ALLEN PARK, Mich. -- TJ Jones took off down the right side of the field. For the first time during Detroit Lions minicamp and one of the first times since he was a college receiver, Jones was running down the field to catch a pass.
Mohammed Seisay was there, too, defending him stride for stride. Quarterback Dan Orlovsky let the pass go. Jones kept running, extended his arms at the right time, caught the pass in stride for what would have been a touchdown had it been a game that counted instead of a minicamp practice.
For Jones, who missed all of last season after shoulder surgery turned into a nerve injury, it was a big moment. It wrapped up what appeared to be the best practice Jones has had in his brief Detroit Lions career and another step for him coming back from an injury that made it difficult for him to catch for an entire season.
Jones said he doesn’t think like he’s back to his college-level self yet -- but then again, he's not trying to simply return to that level, either.
"I'm trying to get better than my old self," Jones said. "It did feel, I'm starting to get comfortable in my own skin again, coming back from injury, you kind of have to teach yourself to play football again, so it's good to start to get some sense of normalcy back and not feeling so awkward."
The awkwardness appeared often during his first few days and weeks back from the injury. Catching didn't feel normal for months. He had to remember how to run routes and how to catch. At first, he had days where he felt like he bombed everything and had to begin all over again.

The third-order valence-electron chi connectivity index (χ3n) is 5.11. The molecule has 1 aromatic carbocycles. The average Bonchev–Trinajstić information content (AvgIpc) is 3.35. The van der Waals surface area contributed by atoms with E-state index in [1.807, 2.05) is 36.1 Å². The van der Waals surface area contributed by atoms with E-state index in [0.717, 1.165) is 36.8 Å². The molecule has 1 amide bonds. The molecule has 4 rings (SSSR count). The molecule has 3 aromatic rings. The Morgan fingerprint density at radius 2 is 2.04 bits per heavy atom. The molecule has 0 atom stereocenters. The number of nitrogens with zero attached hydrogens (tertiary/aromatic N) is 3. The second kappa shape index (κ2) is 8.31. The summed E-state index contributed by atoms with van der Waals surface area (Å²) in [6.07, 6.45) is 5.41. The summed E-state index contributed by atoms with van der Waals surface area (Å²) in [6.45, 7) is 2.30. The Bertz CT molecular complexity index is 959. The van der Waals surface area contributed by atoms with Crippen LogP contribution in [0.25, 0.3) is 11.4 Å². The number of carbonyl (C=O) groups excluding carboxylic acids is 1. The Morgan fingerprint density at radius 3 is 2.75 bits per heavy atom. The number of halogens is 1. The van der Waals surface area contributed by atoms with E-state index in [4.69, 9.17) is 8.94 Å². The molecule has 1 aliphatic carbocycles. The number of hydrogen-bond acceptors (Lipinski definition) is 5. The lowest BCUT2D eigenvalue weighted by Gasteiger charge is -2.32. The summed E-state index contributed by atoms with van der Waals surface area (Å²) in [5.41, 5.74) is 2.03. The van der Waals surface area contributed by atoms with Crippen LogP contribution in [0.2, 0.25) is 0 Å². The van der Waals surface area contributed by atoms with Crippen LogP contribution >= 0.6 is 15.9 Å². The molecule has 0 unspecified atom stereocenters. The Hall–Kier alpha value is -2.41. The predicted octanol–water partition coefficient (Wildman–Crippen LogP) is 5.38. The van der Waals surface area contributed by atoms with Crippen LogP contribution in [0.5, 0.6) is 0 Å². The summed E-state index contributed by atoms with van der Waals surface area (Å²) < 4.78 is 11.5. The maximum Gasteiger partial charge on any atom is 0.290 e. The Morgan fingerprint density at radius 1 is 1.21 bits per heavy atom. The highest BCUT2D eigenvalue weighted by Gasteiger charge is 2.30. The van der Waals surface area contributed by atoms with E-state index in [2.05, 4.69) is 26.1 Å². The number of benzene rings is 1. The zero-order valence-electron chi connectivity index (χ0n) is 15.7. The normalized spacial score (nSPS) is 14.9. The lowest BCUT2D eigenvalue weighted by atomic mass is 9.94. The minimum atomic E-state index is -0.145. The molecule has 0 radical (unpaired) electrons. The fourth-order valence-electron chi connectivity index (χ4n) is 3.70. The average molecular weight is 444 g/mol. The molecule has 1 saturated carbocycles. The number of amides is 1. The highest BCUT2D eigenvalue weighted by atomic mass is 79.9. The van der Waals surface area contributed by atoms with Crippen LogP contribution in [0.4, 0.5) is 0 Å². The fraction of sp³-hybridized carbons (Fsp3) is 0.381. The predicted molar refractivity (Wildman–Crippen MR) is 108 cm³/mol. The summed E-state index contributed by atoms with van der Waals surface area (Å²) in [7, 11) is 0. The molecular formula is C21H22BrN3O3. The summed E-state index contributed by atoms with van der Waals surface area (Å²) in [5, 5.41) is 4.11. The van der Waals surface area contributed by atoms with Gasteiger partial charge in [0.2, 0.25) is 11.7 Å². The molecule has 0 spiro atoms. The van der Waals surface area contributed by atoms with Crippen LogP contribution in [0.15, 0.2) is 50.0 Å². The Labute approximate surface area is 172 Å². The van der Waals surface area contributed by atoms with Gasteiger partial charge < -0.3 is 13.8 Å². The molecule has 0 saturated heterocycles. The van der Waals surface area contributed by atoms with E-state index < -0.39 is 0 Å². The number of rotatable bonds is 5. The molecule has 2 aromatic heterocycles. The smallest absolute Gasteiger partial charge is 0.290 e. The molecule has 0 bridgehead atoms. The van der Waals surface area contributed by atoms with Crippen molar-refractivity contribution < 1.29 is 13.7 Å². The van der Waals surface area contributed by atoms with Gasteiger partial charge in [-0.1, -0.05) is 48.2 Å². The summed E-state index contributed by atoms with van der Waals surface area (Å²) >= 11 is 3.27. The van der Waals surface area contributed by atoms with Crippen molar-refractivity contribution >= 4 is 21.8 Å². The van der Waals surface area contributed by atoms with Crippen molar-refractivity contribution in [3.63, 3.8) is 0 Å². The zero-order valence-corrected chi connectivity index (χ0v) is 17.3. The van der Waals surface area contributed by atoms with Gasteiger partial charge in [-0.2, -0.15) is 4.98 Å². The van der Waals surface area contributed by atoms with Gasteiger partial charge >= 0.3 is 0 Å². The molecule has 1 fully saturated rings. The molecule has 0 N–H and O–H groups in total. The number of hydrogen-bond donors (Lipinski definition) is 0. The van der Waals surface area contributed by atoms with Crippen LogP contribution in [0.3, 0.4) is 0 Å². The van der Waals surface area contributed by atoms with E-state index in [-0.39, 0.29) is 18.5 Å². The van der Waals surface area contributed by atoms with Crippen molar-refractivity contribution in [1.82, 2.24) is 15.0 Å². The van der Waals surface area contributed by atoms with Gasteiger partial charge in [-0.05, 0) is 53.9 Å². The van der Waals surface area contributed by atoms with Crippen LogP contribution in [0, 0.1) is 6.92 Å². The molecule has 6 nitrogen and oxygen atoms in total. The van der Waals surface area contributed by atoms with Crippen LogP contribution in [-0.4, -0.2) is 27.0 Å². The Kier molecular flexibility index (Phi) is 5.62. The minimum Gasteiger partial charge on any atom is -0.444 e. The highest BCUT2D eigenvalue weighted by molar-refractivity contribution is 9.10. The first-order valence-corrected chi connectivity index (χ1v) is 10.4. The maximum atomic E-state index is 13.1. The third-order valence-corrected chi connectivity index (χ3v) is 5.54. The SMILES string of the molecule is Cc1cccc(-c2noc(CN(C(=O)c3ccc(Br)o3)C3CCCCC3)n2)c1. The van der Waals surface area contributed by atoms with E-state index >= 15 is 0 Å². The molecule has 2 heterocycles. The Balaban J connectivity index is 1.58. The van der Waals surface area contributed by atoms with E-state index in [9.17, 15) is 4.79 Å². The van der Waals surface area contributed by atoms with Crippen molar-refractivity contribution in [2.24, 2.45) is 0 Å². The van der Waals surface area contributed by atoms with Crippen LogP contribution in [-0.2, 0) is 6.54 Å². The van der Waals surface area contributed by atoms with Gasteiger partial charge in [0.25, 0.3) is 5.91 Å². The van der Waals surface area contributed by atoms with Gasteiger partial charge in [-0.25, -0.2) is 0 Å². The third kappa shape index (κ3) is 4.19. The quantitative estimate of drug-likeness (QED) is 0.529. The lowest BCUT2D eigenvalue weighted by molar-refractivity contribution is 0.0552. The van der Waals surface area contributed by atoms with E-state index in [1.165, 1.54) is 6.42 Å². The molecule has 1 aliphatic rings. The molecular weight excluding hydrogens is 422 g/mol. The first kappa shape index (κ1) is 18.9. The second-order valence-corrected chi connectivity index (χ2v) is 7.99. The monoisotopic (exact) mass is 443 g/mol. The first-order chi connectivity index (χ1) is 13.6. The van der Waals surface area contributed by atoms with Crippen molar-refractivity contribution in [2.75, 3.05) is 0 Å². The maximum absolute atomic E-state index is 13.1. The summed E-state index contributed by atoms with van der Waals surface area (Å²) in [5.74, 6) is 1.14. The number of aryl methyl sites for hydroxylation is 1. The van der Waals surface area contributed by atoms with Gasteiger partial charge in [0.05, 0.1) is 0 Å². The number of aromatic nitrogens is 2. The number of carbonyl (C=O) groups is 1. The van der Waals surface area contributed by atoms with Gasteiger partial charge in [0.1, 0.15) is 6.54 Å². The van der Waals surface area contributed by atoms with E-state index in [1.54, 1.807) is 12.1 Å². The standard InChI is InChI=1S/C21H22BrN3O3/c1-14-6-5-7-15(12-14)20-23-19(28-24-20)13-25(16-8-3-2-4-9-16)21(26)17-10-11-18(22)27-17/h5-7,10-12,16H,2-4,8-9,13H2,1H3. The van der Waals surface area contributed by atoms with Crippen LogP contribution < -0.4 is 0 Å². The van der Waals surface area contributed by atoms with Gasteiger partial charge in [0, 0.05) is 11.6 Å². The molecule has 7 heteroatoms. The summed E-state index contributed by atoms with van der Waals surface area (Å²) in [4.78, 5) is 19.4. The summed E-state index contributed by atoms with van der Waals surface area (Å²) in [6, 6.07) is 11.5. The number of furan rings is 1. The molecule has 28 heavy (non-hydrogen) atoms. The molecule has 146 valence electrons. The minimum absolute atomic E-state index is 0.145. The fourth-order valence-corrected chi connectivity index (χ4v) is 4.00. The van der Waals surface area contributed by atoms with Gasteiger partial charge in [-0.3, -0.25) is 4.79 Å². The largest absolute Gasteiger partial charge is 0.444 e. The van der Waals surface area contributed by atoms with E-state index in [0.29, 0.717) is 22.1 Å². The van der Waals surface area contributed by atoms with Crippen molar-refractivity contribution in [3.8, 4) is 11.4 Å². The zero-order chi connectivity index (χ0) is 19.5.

Those days come less often now, and he's developed a routine of trying to focus on one thing one day to improve on. Wednesday, for instance, was for working on contested catches. He made at least three of them, including the long touchdown pass in stride.
His daily routine isn't necessarily set in stone, although conversations in the wide receiver meeting room dictate some of his decisions. Other times, it evolves during practice based off a mistake he'll make or something he notices as practice reps go by.
This has to be Jones' process at this point. He hasn't played football in pads since wrapping up a career at Notre Dame, where he made 181 catches for 2,429 yards with 19 touchdowns. He is in the middle of a receiver competition that is wide open after starters Calvin Johnson and Golden Tate while making up for a season lost, time lost, and experience lost while trying to earn a roster spot.
He's better than he was a few months ago, when he still thought about what it felt like to catch a ball without pain or numbness. When Jones still wondered when he’d get back on the field instead of actually being able to be part of a receiver rotation.
When thinking about his hand became something he no longer did.
"I made up my mind that if I could practice and I'm cleared to practice, I'm not going to use it as a crutch," Jones said. "So I can't go out there thinking that 'Oh, my hand doesn’t feel right today so if I drop a ball, it’s OK.'”
Instead, he's trying to practice like he would have before -- even as he's trying to make sure he’s better than he ever was.